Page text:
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The Seven Wonders of the World

Taj Mahal. Great Wall of China. Colosseum. Machu Picchu. Chichen Itza. Petra. Christ the Redeemer.

The Seven Wonders of the World are definitely at the top of many peoples’ bucket list items and were always high on my list. After all, these are some of the most incredible destinations in the world! Geographically they span four continents and each wonder is tied to fascinating history and culture. After I visited my first three, I decided that I absolutely needed to try to see all seven before I turned 25 (mostly to stave off an early mid-life crisis). Along the way, I ended up collecting much more than just stamps in my passport and checking off a bucket list item. So here are a few of my notes and helpful tips from each, including some mistakes I made along the way. If you have additional insights or comments about any of these marvels, please share them in the comments section at the bottom!

The Taj Mahal

Taj Mahal

The beauty and expansiveness of the Taj Mahal is hard to capture in a simple photo despite the seven million visitors that try each year. Located in Agra, India, this eternal monument of love is not the easiest to visit since it is located several hours from the closest international airport in Delhi. However, the influx of tourism has simplified the inland trek as well as the visa process.

On this particular trip to India, I was traveling with one of my girlfriends. We decided to hire a private car to drive us around for three days instead of dealing with public transit; trying to catch a train from Delhi to Agra can be difficult. This was much cheaper than we anticipated (about $40 a day) and our driver was extremely helpful in finding places to eat, shortcutting entrance lines, and providing a detailed history about each place we visited. Although we experienced first-hand the chaotic Indian traffic, we did so from the comfort of an air conditioned car and made it to Agra in about 3 and a half hours. There is a Delhi to Agra express train that is supposed to take only 2 hours, but the reviews of the stagnant heat and pungent odors on the train dissuaded us from using public transit. When all was said and done, the added convenience of having door to door delivery with the car instead of searching for a rickshaw to take us to and from the train stations was well worth the relatively low added cost of the car.

Our driver Rahul was a wealth of knowledge and told us the wonderful story about how the Taj Mahal was built by Emperor Shah Jahan in the 17th century as a memorial for his favorite wife, Mumtaz Mahal. He also filled the role of photographer, effectively allowing us to avoid awkward selfies as he moved us to the best locations and shooed away the other groups of tourists to capture the best shots. Rahul also insisted that we stop at the Lotus Temple on the way out of Delhi, which is a Bahá'í House of Worship that encourages people of all religions to worship their god there. Although the Lotus Temple fulfills its name and is architecturally beautiful, we were hesitant to stop because of the long queue of tourists waiting outside the gates. Not to be impeded, Rahul came through again for the win, telling the guards at the entrance we were someone important and on a tight schedule so they let us cut the entire line.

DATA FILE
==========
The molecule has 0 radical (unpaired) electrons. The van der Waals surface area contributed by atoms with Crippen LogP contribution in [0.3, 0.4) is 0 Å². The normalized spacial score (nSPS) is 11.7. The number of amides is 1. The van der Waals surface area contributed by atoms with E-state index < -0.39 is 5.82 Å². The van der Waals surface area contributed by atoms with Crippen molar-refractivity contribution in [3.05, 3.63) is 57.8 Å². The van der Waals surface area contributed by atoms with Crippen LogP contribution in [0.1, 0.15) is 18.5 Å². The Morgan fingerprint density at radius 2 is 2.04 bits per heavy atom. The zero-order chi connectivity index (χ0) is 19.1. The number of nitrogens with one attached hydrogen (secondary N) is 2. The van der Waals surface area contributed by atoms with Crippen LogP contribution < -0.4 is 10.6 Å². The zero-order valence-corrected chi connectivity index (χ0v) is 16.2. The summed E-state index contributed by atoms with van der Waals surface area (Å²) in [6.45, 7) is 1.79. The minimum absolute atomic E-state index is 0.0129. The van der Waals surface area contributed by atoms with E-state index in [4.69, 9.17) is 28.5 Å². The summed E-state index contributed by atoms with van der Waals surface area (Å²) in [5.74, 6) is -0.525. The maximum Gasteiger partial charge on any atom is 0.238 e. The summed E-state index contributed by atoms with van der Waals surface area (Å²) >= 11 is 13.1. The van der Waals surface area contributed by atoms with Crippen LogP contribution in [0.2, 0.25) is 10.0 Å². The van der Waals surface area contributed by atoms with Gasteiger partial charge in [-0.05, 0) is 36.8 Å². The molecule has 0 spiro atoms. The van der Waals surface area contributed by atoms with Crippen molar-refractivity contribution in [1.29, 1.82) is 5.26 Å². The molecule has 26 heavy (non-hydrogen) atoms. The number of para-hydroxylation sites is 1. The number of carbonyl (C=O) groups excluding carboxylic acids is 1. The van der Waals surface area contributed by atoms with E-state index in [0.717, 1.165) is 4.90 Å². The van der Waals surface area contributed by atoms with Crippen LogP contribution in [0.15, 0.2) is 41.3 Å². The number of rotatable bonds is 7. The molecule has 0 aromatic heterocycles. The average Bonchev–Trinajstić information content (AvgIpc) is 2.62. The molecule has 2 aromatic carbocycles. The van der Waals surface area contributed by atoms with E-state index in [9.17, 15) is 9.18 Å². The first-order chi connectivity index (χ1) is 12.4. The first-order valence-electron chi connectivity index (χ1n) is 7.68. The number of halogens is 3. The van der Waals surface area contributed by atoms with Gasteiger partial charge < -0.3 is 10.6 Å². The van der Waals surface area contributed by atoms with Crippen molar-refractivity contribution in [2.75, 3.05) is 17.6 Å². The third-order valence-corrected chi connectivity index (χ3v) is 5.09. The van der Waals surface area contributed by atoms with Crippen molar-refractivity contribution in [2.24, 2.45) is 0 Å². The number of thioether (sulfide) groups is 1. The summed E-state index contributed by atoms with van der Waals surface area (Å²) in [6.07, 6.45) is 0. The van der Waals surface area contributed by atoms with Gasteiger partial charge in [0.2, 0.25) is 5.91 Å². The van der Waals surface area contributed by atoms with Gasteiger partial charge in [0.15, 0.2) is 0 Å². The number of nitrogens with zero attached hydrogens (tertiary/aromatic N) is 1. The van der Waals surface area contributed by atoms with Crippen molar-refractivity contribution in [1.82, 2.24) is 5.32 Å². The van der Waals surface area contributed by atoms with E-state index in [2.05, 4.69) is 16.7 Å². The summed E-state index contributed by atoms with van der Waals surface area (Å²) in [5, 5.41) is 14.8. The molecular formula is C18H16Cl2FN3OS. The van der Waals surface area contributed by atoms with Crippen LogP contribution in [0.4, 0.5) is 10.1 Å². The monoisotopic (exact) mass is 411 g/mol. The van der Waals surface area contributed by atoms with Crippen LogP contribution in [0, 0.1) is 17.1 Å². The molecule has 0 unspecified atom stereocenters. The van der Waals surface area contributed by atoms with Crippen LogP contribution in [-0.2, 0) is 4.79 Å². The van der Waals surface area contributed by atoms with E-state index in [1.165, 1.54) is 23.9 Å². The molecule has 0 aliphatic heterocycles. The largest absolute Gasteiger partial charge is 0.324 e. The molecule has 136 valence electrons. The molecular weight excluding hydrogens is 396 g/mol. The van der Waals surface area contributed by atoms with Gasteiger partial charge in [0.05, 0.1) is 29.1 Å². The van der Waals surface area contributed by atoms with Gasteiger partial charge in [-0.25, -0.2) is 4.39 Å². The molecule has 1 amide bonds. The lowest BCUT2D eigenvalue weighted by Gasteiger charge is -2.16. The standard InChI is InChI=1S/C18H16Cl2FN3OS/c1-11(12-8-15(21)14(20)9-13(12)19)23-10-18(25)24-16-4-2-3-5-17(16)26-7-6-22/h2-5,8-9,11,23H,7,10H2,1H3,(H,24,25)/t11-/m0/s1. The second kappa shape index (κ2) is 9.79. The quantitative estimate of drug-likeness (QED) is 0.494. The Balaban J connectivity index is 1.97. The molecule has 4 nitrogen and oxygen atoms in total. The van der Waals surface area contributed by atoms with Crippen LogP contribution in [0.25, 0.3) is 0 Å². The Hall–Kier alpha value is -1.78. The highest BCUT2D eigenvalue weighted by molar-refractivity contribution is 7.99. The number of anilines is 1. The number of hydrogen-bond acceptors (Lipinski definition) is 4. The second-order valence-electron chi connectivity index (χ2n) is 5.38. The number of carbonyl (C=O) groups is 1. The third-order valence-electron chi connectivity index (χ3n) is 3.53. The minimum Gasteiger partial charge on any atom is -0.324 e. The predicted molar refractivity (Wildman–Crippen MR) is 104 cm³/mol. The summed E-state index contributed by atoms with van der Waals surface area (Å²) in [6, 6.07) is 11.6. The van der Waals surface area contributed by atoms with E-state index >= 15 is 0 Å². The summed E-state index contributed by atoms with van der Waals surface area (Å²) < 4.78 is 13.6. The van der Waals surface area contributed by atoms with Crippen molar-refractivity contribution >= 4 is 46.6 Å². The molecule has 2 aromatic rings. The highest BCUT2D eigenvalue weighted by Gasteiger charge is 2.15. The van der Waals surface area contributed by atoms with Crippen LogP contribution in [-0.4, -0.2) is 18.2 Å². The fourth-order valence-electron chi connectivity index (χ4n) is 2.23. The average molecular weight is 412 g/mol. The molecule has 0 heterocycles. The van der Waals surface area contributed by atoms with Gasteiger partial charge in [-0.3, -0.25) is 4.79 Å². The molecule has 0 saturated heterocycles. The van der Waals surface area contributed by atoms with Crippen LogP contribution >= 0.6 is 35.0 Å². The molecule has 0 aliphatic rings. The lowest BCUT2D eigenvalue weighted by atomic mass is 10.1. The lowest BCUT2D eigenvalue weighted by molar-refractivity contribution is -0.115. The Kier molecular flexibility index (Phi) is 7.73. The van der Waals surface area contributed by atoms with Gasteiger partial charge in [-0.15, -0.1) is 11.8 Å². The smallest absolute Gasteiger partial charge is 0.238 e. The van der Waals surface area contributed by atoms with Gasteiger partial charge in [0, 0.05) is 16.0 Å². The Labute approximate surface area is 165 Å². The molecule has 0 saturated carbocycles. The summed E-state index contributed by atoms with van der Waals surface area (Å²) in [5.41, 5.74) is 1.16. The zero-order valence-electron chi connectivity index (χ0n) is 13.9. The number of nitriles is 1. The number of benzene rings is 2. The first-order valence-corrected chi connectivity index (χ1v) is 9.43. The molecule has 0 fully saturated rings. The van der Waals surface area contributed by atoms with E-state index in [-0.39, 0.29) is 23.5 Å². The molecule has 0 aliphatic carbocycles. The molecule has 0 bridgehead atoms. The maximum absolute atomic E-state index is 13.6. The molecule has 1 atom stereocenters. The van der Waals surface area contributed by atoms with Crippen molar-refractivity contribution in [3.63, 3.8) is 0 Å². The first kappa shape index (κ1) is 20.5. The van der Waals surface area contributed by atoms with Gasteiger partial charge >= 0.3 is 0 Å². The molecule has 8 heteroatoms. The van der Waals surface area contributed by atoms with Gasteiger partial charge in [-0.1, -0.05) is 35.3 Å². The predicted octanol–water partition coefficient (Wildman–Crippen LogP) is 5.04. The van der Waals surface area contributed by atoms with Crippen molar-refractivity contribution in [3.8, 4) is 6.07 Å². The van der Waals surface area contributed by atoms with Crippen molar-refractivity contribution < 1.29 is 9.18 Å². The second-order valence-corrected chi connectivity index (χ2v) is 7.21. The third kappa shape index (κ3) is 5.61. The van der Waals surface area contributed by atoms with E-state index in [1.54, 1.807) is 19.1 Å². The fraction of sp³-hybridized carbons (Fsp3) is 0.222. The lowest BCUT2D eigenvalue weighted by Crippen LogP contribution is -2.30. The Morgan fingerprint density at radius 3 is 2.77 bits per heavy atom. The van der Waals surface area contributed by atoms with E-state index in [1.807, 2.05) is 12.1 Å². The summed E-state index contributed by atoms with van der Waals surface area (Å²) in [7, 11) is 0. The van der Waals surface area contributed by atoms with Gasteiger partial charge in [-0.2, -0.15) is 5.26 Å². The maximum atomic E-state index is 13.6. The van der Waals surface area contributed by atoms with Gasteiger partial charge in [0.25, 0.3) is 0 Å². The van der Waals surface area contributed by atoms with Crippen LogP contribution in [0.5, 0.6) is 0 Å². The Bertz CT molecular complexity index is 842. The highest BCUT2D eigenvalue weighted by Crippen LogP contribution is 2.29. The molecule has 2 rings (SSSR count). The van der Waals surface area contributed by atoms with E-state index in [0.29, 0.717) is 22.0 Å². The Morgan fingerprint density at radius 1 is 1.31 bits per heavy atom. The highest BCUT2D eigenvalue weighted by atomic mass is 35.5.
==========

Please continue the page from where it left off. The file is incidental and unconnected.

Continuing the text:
We were able to do our trip to India rather inexpensively, which helped to balance out the cost of somewhat expensive flights since we were traveling on a budget. There are a variety of public transit and hostel options available in both major cities and plenty of tour group options that can be done very cheaply. Hostels in Delhi with ratings of ‘Superb’ and ‘Fabulous’, (which usually indicate a relatively clean facility or central location but were definitely ranked relative to the city) can be found for about $6 a night. That fact should not really have been a surprise, but after wandering through windy streets filled with chickens searching for our hostel and then sharing a twin size bed with sheets that looked (and smelled) like they had not been washed in weeks, we decided we were going to indulge a little and upgrade accommodations. When we arrived in Agra, we opted for a lovely hotel called the Orient Taj Hotel. Even with the expansive gardens and the maze of pools in the courtyard, the Orient Taj only cost us about $45 a night, a bargain for clean sheets, a Queen size bed, and wifi. It is amazing to me how easy it is to find affordable yet gorgeous hotels in other countries. Staying at the Orient Taj was worth every penny, as we arrived the next morning to our Taj visit well rested and well fed!

The Taj Mahal sits on sprawling grounds and we spent well over an hour walking around the neatly kempt gardens and reflecting pools. For a few extra dollars we went inside the Taj, where we could see the intricate details of the inlaid marble with delicate designs and flowers covering the exterior and interior of this massive monument. Shoes are not allowed to be worn in several areas inside the Taj so Rahul recommended that we wear sandals, but cloth coverings are also available for purchase for those who do not want to remove their shoes. It was hard to leave such a beautiful place, but I was able to eventually pull myself away and we continued on to visit the Red Fort in Agra before beginning the return to Delhi.

Must do: Wake up early to watch the sunrise at the far end of the reflecting pool. Not only does this help avoid the flocks of tourists and the heat of the day, but watching the morning light gleam off the white inlaid marble makes one of the most incredible sunrises in the world.